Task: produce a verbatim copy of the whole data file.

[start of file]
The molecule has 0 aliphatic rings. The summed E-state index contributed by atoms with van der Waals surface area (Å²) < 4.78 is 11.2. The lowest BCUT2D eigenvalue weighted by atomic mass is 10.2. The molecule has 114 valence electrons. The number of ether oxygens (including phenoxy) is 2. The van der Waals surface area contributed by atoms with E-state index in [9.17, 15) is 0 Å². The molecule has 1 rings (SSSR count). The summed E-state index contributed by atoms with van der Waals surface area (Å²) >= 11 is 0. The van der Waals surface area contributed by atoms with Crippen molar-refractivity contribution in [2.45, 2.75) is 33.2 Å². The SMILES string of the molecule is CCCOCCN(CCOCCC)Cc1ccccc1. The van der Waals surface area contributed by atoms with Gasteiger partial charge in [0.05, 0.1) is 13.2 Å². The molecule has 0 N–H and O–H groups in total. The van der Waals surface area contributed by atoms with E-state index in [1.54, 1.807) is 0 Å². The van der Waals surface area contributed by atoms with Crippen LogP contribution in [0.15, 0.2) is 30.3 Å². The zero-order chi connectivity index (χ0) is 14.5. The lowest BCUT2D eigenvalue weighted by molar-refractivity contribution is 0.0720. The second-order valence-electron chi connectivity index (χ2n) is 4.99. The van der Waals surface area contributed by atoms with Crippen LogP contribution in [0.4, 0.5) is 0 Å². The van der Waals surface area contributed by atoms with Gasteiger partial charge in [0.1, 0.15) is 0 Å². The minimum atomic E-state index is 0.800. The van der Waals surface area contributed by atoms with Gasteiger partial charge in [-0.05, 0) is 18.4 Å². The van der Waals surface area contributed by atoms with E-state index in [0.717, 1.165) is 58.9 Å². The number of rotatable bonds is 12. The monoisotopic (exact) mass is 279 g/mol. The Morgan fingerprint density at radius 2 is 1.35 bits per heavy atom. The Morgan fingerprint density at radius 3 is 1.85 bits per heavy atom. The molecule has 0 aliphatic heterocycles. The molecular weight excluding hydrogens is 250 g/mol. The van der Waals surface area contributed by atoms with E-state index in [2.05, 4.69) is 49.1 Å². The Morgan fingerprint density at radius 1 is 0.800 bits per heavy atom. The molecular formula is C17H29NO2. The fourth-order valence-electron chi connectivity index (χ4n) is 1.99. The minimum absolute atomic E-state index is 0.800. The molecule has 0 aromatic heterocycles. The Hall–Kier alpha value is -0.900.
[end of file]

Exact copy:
The molecule has 0 aliphatic rings. The summed E-state index contributed by atoms with van der Waals surface area (Å²) < 4.78 is 11.2. The lowest BCUT2D eigenvalue weighted by atomic mass is 10.2. The molecule has 114 valence electrons. The number of ether oxygens (including phenoxy) is 2. The van der Waals surface area contributed by atoms with E-state index in [9.17, 15) is 0 Å². The molecule has 1 rings (SSSR count). The summed E-state index contributed by atoms with van der Waals surface area (Å²) >= 11 is 0. The van der Waals surface area contributed by atoms with Crippen molar-refractivity contribution in [2.45, 2.75) is 33.2 Å². The SMILES string of the molecule is CCCOCCN(CCOCCC)Cc1ccccc1. The van der Waals surface area contributed by atoms with Gasteiger partial charge in [0.05, 0.1) is 13.2 Å². The molecule has 0 N–H and O–H groups in total. The van der Waals surface area contributed by atoms with E-state index in [1.54, 1.807) is 0 Å². The van der Waals surface area contributed by atoms with Crippen LogP contribution in [0.15, 0.2) is 30.3 Å². The zero-order chi connectivity index (χ0) is 14.5. The lowest BCUT2D eigenvalue weighted by molar-refractivity contribution is 0.0720. The second-order valence-electron chi connectivity index (χ2n) is 4.99. The van der Waals surface area contributed by atoms with Crippen LogP contribution in [0.4, 0.5) is 0 Å². The van der Waals surface area contributed by atoms with Gasteiger partial charge in [0.1, 0.15) is 0 Å². The minimum atomic E-state index is 0.800. The van der Waals surface area contributed by atoms with Gasteiger partial charge in [-0.05, 0) is 18.4 Å². The van der Waals surface area contributed by atoms with E-state index in [0.717, 1.165) is 58.9 Å². The number of rotatable bonds is 12. The monoisotopic (exact) mass is 279 g/mol. The Morgan fingerprint density at radius 2 is 1.35 bits per heavy atom. The Morgan fingerprint density at radius 3 is 1.85 bits per heavy atom. The molecule has 0 aliphatic heterocycles. The molecular weight excluding hydrogens is 250 g/mol. The van der Waals surface area contributed by atoms with E-state index in [2.05, 4.69) is 49.1 Å². The Morgan fingerprint density at radius 1 is 0.800 bits per heavy atom. The molecular formula is C17H29NO2. The fourth-order valence-electron chi connectivity index (χ4n) is 1.99. The minimum absolute atomic E-state index is 0.800. The molecule has 0 aromatic heterocycles. The Hall–Kier alpha value is -0.900.